I laugh a lot. I think funniness is next to Godliness. To me, nothing is better than a good guffaw, especially when the chips are down.
If I could tell you how many situations I have been in, where a two trillion buckets of tears were shed, and life was reconsidered, and the darkest hour right before the dawn seemed to stick around, you would fall asleep. But in almost all of those cases, the answer turned out to be simple.
I was brought up in a house with two really funny parents. My mother had great timing. My dad had awful timing, which is what made him so hilarious. They both had wicked senses of humor. To me, funny is about as good as it gets. Laughing is the free medication that doctors never give you a prescription for, although if you’ve been in for a physical lately, you will likely get a giggle over just how fast they can give you the once over (remember the Evelyn Wood Speed Reading course? Apply to doctor’s appointments, and you’ve got the picture). Both of my sisters are funny, each in their own particular way. And they can make me laugh until I cry. My daughter and son both have the funny gene. My husband is funny when he doesn’t even mean to be. Even my dog is absolutely a riot.
Turning a bad, awful, even horrible situation into a chuckle is something I’ve grown into. Being exquisitely sensitive has forced me to lighten up when I can. The world is much too much. You’ve got to look at every angle, and turn it on its ear as frequently as possible. That’s often where the best snort-laughs are found. And that is the end of the rainbow. Plus laughing is actually good for your health.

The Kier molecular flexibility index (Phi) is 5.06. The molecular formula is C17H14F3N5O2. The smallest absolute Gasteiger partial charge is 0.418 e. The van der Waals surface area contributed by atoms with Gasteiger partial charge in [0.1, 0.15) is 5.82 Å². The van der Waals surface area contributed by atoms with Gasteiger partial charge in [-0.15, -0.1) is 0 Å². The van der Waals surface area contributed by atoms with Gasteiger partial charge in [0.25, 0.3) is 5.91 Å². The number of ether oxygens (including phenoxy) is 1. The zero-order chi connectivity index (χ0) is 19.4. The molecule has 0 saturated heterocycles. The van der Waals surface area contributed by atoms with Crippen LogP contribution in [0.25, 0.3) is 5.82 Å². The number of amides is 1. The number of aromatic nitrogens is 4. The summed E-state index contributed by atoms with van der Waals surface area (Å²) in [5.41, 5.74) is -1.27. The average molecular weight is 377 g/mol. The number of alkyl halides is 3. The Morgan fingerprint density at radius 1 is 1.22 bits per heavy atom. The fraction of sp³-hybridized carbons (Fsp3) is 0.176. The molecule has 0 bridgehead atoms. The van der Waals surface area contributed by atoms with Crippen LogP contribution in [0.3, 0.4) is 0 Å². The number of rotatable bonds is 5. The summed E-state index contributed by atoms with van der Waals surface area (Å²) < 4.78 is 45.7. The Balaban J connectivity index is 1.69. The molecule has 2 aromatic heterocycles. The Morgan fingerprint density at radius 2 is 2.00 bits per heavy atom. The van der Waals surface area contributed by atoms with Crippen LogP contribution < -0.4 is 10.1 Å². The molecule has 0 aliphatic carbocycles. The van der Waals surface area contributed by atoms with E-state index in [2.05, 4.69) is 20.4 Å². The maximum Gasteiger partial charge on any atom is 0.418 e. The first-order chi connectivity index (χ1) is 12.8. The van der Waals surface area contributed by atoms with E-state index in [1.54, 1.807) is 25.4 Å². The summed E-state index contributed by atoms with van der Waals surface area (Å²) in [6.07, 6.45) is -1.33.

Check out this article on what those funny folks at Harvard have to say about a good ha, ha, ha. Linda Loma University in California’s associate professor Lee Berk, who’s spent almost three decades studying how a good laugh affects your health, says that your mind, hormone system and immune system are constantly communicating with one another in ways that impact everything from your mood to your ability to fend off sickness and disease. Take grief: “Grief induces stress hormones, which suppress your immune function, which can lead to sickness,” he says. Hardly a week goes by without new research tying stress to another major ailment.
Why mention stress? “Because laughter appears to cause all the reciprocal, or opposite, effects of stress,” Berk explains. He says laughter shuts down the release of stress hormones like cortisol. It also triggers the production of feel-good neurochemicals like dopamine, which have all kinds of calming, anti-anxiety benefits. Think of laughter as the yin to stress’s yang.
I am always mining a situation for its comedy gold. It’s how I make my way through life. If you’re not laughing enough, the joke is on you, because this is the best way to help you navigate the rough patches. I had a challenging week, but by yesterday, I was able to find some jokes in it. Ha! Gratitude goes to the giggle.